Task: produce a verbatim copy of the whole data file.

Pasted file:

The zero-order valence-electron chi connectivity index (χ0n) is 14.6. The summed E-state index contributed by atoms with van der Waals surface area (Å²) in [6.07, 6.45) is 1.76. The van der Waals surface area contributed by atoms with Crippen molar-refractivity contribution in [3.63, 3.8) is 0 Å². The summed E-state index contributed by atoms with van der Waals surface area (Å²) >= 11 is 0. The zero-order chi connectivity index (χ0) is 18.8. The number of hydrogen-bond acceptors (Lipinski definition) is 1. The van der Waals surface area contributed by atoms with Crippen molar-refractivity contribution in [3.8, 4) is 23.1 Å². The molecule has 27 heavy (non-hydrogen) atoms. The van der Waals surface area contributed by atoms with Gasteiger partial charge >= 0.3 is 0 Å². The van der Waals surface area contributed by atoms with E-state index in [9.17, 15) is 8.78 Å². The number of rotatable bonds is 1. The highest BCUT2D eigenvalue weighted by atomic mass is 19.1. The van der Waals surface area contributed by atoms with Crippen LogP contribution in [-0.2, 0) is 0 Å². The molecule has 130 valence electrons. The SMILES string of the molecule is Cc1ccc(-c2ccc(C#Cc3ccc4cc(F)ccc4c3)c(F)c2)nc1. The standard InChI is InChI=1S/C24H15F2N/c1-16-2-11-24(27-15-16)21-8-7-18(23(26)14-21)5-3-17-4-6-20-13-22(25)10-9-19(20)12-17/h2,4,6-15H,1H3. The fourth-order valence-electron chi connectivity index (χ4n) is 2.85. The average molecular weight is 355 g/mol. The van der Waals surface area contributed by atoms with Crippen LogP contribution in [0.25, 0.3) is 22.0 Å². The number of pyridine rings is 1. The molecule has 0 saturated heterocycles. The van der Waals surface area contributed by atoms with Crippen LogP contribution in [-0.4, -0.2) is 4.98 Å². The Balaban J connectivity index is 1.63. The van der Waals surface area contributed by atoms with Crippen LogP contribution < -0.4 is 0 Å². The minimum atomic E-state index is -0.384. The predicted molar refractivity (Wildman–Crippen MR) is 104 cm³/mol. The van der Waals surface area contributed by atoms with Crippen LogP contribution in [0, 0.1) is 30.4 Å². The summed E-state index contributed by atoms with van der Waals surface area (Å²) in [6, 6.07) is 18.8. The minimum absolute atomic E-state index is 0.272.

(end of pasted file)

The zero-order valence-electron chi connectivity index (χ0n) is 14.6. The summed E-state index contributed by atoms with van der Waals surface area (Å²) in [6.07, 6.45) is 1.76. The van der Waals surface area contributed by atoms with Crippen molar-refractivity contribution in [3.63, 3.8) is 0 Å². The summed E-state index contributed by atoms with van der Waals surface area (Å²) >= 11 is 0. The zero-order chi connectivity index (χ0) is 18.8. The number of hydrogen-bond acceptors (Lipinski definition) is 1. The van der Waals surface area contributed by atoms with Crippen molar-refractivity contribution in [3.8, 4) is 23.1 Å². The molecule has 27 heavy (non-hydrogen) atoms. The van der Waals surface area contributed by atoms with Gasteiger partial charge >= 0.3 is 0 Å². The van der Waals surface area contributed by atoms with E-state index in [9.17, 15) is 8.78 Å². The number of rotatable bonds is 1. The highest BCUT2D eigenvalue weighted by atomic mass is 19.1. The van der Waals surface area contributed by atoms with Crippen LogP contribution in [-0.2, 0) is 0 Å². The molecule has 130 valence electrons. The SMILES string of the molecule is Cc1ccc(-c2ccc(C#Cc3ccc4cc(F)ccc4c3)c(F)c2)nc1. The standard InChI is InChI=1S/C24H15F2N/c1-16-2-11-24(27-15-16)21-8-7-18(23(26)14-21)5-3-17-4-6-20-13-22(25)10-9-19(20)12-17/h2,4,6-15H,1H3. The fourth-order valence-electron chi connectivity index (χ4n) is 2.85. The average molecular weight is 355 g/mol. The van der Waals surface area contributed by atoms with Crippen LogP contribution in [0.25, 0.3) is 22.0 Å². The number of pyridine rings is 1. The molecule has 0 saturated heterocycles. The van der Waals surface area contributed by atoms with Crippen LogP contribution in [-0.4, -0.2) is 4.98 Å². The Balaban J connectivity index is 1.63. The van der Waals surface area contributed by atoms with Crippen LogP contribution < -0.4 is 0 Å². The minimum atomic E-state index is -0.384. The predicted molar refractivity (Wildman–Crippen MR) is 104 cm³/mol. The van der Waals surface area contributed by atoms with Crippen LogP contribution in [0, 0.1) is 30.4 Å². The summed E-state index contributed by atoms with van der Waals surface area (Å²) in [6, 6.07) is 18.8. The minimum absolute atomic E-state index is 0.272.